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Letters to the Editor
What you need to know for 01/21/2018

Workers whose wages don’t exceed poverty level are like slaves

Workers whose wages don’t exceed poverty level are like slaves

*Workers whose wages don’t exceed poverty level are like slaves *Taxpayers will win by dissolving Vi

Workers whose wages don’t exceed poverty level are like slaves

Whenever you frequent a fast-food chain, restaurant, hotel, motel, retail store, grocery store, etc., you are relying on the services of low-wage workers. You can claim they are staffed by high school kids, but these places are open beyond after-school hours.

You can assert they should go to college to [get] a better job, but in the end, someone has to work these jobs. So in effect, these workers are sacrificed to subsidize you, the customer.

A $10-an-hour minimum wage would not elevate these workers to middle-class status, but it would reduce exploitation. A side effect is they would have more spending power and not have to rely so much on social services such as food stamps and Medicaid; so, in effect, taxpayers would not have to subsidize them.

If you own a business and cannot afford to pay a living wage to your employees — a wage which puts them above the poverty level — you should not be in business because your business is fundamentally reliant on slave-type labor. You have alternatives. You can lower your take and live with a little less and/or raise prices. If your service is worthwhile, people will pay for it.

People lament they can’t find American-made goods anymore, and many are willing to pay a little more when they do find them. Well, you are buying American services every day. So let’s end the subsidies on both sides and pay a fair wage to our fellow American workers so they can share in the American way of life.

Sandra Natale


Taxpayers will win by dissolving Victory

After serving as Victory village mayor for the past four years, I have learned quite a lot about government.

March 19 is an important day for the village of Victory. There are two important issues at hand: electing a new mayor and trustee, and deciding whether to dissolve the village.

One question asked by many is: How much does the village of Victory government really do for its residents? If someone speaks openly on the issue of dissolution, it is important to consider whether they have attended village meetings and whether they are up to date on the issues.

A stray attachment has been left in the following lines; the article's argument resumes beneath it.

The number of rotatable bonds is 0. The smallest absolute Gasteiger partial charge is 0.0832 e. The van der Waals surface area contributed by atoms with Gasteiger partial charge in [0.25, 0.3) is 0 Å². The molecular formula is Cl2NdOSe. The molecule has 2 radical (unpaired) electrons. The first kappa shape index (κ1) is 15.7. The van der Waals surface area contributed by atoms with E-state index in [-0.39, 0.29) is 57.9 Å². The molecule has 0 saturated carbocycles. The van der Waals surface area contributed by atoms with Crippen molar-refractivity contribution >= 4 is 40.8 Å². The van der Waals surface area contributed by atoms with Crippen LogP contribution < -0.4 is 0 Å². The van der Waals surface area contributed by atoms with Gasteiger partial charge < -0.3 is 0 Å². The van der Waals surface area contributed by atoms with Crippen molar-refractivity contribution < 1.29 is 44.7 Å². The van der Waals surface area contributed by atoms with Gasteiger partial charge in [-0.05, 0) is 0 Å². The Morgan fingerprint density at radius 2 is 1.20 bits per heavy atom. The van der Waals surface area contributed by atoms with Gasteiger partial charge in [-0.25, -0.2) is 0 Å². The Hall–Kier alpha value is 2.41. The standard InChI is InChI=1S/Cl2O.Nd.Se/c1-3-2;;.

It is important to know the facts surrounding dissolution, and not judge purely on hearsay or gossip heard around the village. In a small village like ours, it is easy to get the message misconstrued. The truth is, the town of Saratoga plowed the village of Victory for a lot less cost years ago, they did a great job and will continue to do so with Bill Lloyd helping them out.

The truth about having local control over your government is really fictional as well: There is not less or more control; town meetings are efficiently run and fair.

Vote yes for dissolution. [It] will make the village a better place with a more efficient form of government.

James M. Sullivan


Abele can’t be qualified to run animal shelter

On March 19, the Saratoga County Board of Supervisors will appoint Christina M. Abele as the county animal shelter’s new director, despite a groundswell of concerns by local animal organizations and citizens who argue she lacks the necessary experience to successfully manage our new state–of-the-art shelter [March 14 Gazette].

When the former director, Dan Butler, took over the shelter over 30 years ago, he was also young and inexperienced, but the shelter was then a relatively simple operation. Dan developed the shelter from just a temporary warehouse into the complex humane institution it has become.

Today it is a sophisticated institution, designed to match homeless pets to new homes, educate the public about animal care, fight pet overpopulation with spay/neuter programs, and humanely euthanize animals that are a serious threat to the health and well being of our citizens and their pets.

Christina has no experience in managing personnel, budgets, veterinary services, volunteer programs, and public relations at a large county animal shelter. She is a December 2012 graduate of Siena College, where she majored in business, learning the skills to successfully interview for a position. Since July 2010, she volunteered as a dog walker and organized several adoption clinics — not sufficient preparation for the director’s position with a starting salary of over $61,000.

Friends of the Saratoga County Animal Shelter are concerned that the supervisors are not acting in the best interest of the taxpayers, the shelter and, most importantly, the homeless animals. This is not an indictment against this young woman, but if she is the best candidate of those interviewed, the search needs to continue.

Citizens can call, write or email their town supervisor about this situation and attend the March 19 meeting at 4 p.m., Supervisor’s Room, County Clerk’s Office, 40 McMasters, Ballston Spa. See

Sandra D’Ambro


The writer is president of Friends of the Saratoga County Animal Shelter.

Disability programs are too important to cut

Please tell the government not to cut disability programs.

I go to [Schenectady ARC’s] Life Prep. I do not want the government to cut Life Prep.

Carol Doremus


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